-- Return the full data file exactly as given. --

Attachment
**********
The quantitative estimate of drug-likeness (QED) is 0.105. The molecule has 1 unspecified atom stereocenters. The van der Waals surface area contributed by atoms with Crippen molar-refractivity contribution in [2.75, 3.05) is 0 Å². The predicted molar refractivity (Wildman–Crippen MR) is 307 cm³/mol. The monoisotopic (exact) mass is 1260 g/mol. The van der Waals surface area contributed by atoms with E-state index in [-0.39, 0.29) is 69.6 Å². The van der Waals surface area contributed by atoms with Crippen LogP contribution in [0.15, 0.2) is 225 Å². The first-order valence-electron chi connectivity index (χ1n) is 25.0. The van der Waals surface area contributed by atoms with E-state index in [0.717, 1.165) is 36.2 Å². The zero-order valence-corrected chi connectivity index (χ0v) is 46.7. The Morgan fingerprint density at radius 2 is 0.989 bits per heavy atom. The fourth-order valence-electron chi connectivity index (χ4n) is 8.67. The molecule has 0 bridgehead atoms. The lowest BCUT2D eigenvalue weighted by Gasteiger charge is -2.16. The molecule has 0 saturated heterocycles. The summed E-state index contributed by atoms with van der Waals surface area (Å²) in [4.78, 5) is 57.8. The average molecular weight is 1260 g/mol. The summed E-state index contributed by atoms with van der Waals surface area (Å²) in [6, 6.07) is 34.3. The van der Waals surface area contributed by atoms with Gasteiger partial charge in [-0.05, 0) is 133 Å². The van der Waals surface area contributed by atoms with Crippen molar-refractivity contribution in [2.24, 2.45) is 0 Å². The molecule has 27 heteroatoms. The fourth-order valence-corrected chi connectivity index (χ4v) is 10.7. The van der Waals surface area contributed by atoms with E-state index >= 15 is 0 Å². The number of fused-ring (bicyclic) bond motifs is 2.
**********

The quantitative estimate of drug-likeness (QED) is 0.105. The molecule has 1 unspecified atom stereocenters. The van der Waals surface area contributed by atoms with Crippen molar-refractivity contribution in [2.75, 3.05) is 0 Å². The predicted molar refractivity (Wildman–Crippen MR) is 307 cm³/mol. The monoisotopic (exact) mass is 1260 g/mol. The van der Waals surface area contributed by atoms with E-state index in [-0.39, 0.29) is 69.6 Å². The van der Waals surface area contributed by atoms with Crippen LogP contribution in [0.15, 0.2) is 225 Å². The first-order valence-electron chi connectivity index (χ1n) is 25.0. The van der Waals surface area contributed by atoms with E-state index in [0.717, 1.165) is 36.2 Å². The zero-order valence-corrected chi connectivity index (χ0v) is 46.7. The Morgan fingerprint density at radius 2 is 0.989 bits per heavy atom. The fourth-order valence-electron chi connectivity index (χ4n) is 8.67. The molecule has 0 bridgehead atoms. The lowest BCUT2D eigenvalue weighted by Gasteiger charge is -2.16. The molecule has 0 saturated heterocycles. The summed E-state index contributed by atoms with van der Waals surface area (Å²) in [4.78, 5) is 57.8. The average molecular weight is 1260 g/mol. The summed E-state index contributed by atoms with van der Waals surface area (Å²) in [6, 6.07) is 34.3. The van der Waals surface area contributed by atoms with Gasteiger partial charge in [-0.05, 0) is 133 Å². The van der Waals surface area contributed by atoms with Crippen molar-refractivity contribution in [2.24, 2.45) is 0 Å². The molecule has 27 heteroatoms. The fourth-order valence-corrected chi connectivity index (χ4v) is 10.7. The van der Waals surface area contributed by atoms with E-state index >= 15 is 0 Å². The number of fused-ring (bicyclic) bond motifs is 2.